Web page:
I just built Wall-E, and while the head is a little weak, is it really such a big issue? I've read a few articles about the error, but I've seen sets with weaker points. I'm not saying its a bad fix though, really good customisation!

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By in United States,

@powerpig Thanks for a possible solution. I'll have to try it out as soon as the new parts come it.
@jonamok Can you direct me to the "clingfilm solution" so I can compare techniques?

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By in Australia,

@FNF I don't know for certain but I have heard that the fault is only in sets on the North American market. Perhaps the moulds in some factories are just worn enough that the critical pieces don't work together.

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By in Australia,

@matt mason - thank you for the link - nice and simple solution... :) - or clingwrap - still want it move a little for the motorised version...

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By in United Kingdom,

Free? That's my favourite price!

Thanks Chris/powerpig. You're a legend.

I need a few of those additional parts. Off to BL. Don't tell The Wife (already exceeded my monthly BL spend limit building a holiday passenger car for my Constitution train which is now the centre-piece of my Winter Village display this year)....

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By in United Kingdom,

my fix was to pack the inside of the pin joint with cocktail sticks and then snap them off flush. this causes the top of the joint to bite on to the 3 hole technic piece and create enough friction to hold the head in place. wrapping the pin with tape will wear off eventually.

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By in United Kingdom,

I got mine yesterday and it had the same issue with the head and neck, but I just wrapped a little bit of masking tape round it and the head stayed in place nicely and can be posed in any position I like. I feel this is a nice cheap answer to the problem.

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By in United Kingdom,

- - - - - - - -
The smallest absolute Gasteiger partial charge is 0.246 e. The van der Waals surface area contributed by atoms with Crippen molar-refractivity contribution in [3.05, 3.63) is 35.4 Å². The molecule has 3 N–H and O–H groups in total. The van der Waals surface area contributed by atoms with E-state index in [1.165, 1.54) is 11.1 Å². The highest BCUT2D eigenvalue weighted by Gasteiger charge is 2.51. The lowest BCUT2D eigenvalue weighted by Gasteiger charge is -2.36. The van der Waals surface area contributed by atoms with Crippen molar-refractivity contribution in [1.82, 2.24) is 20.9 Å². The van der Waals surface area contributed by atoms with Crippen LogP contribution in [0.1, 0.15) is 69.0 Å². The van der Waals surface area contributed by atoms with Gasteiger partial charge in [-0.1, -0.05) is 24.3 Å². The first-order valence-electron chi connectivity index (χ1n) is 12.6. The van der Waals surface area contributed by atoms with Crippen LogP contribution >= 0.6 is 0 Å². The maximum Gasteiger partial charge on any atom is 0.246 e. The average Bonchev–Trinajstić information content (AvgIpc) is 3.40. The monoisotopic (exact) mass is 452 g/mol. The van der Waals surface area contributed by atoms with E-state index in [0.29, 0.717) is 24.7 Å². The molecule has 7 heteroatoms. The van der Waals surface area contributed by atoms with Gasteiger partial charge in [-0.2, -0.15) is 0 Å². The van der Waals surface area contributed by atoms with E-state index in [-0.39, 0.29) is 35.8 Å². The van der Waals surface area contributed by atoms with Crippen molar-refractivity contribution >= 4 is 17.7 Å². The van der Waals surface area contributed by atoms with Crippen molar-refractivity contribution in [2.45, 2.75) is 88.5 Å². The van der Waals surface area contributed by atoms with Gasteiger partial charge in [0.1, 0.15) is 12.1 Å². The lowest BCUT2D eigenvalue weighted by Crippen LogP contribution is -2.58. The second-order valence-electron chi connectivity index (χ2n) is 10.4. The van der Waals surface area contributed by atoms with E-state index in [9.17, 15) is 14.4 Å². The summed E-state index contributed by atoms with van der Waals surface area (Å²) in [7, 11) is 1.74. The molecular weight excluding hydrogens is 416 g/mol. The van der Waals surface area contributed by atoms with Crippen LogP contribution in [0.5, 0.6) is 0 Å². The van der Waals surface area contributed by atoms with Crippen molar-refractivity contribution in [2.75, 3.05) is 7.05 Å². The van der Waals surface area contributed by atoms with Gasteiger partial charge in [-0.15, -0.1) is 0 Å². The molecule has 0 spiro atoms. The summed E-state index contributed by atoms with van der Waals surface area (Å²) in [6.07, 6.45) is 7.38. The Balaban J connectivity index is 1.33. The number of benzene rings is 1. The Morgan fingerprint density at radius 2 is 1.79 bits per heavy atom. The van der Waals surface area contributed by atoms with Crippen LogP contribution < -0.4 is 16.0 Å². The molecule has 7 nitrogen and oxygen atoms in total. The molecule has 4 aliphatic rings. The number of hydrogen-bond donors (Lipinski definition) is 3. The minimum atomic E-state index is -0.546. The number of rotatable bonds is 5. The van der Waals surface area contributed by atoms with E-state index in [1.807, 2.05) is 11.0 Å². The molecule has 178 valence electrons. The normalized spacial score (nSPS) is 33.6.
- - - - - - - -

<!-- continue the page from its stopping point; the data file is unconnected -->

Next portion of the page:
I did wonder about tape myself. I guess the choice of which method to use will boil down to how much of a purist you are.

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By in United Kingdom,

Unless it's LEGO tape, it's not acceptable.

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By in United Kingdom,

I used a little PTFE tape wrapped around the pin just enough to give the desired friction. The head is nice and stable now, but I would be interested in giving Chris' solution a go too, just keep it Lego.

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By in United States,

I cut the stud off of a rubber tooth/claw & stuck it in the technics pin. Illegal and crude but very effective without changing anything cosmetically

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By in United Kingdom,

I've implemented Chris's fix and it works a treat: it's simple and elegant, certainly not as complex as it looks.

I wonder why a ball-and-socket joint wasn't used to start with...

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By in United States,

I did this too when he posted it. Had to steal a couple parts from a disassembled set but had it all available. Works great and doesn't look much different.

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By in United Kingdom,

My fix is a little less subtle but it works well to keep Wall-E's head from spinning and flopping around.

It may reflect my previous life as a doctor...

https://flic.kr/p/yfGne4

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By in United Kingdom,

I've tried Chris' fix as well and think it looks great.
I might swap the two 4654582 pieces for 2x 6009014 and add 2x 4211414, just to hide the dark grey a little better, but it might look a bit "fat".
Other than that, it holds the head up great and hasn't changed the look of the set much at all.

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By in Singapore,
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By in United States,

I've just built the set this morning, and when playing around with his head, I found that while the head does suffer from lack of friction, the problem is more with the faulty ratchets failing to stay in one place. Because of it, they're actually moving forward and back which tempts the head to follow with it. The friction problem is minor in comparison. Noone complained about the lack of friction in R2D2's head, right? So what's the issue here?